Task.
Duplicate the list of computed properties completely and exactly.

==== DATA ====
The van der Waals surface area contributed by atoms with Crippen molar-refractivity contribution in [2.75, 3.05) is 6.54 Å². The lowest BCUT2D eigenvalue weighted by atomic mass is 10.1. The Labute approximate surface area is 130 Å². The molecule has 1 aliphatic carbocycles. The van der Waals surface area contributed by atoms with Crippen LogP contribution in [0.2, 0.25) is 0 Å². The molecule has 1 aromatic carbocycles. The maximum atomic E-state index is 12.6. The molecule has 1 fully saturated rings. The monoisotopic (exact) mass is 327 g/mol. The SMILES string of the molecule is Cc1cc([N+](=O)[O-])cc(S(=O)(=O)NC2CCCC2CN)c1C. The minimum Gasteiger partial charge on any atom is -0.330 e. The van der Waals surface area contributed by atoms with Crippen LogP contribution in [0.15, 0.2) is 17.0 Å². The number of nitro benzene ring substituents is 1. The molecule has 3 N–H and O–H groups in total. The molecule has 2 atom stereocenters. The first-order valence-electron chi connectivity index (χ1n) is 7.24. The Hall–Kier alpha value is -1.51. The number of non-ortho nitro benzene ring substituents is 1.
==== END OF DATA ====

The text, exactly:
The van der Waals surface area contributed by atoms with Crippen molar-refractivity contribution in [2.75, 3.05) is 6.54 Å². The lowest BCUT2D eigenvalue weighted by atomic mass is 10.1. The Labute approximate surface area is 130 Å². The molecule has 1 aliphatic carbocycles. The van der Waals surface area contributed by atoms with Crippen LogP contribution in [0.2, 0.25) is 0 Å². The molecule has 1 aromatic carbocycles. The maximum atomic E-state index is 12.6. The molecule has 1 fully saturated rings. The monoisotopic (exact) mass is 327 g/mol. The SMILES string of the molecule is Cc1cc([N+](=O)[O-])cc(S(=O)(=O)NC2CCCC2CN)c1C. The minimum Gasteiger partial charge on any atom is -0.330 e. The van der Waals surface area contributed by atoms with Crippen LogP contribution in [0.15, 0.2) is 17.0 Å². The number of nitro benzene ring substituents is 1. The molecule has 3 N–H and O–H groups in total. The molecule has 2 atom stereocenters. The first-order valence-electron chi connectivity index (χ1n) is 7.24. The Hall–Kier alpha value is -1.51. The number of non-ortho nitro benzene ring substituents is 1.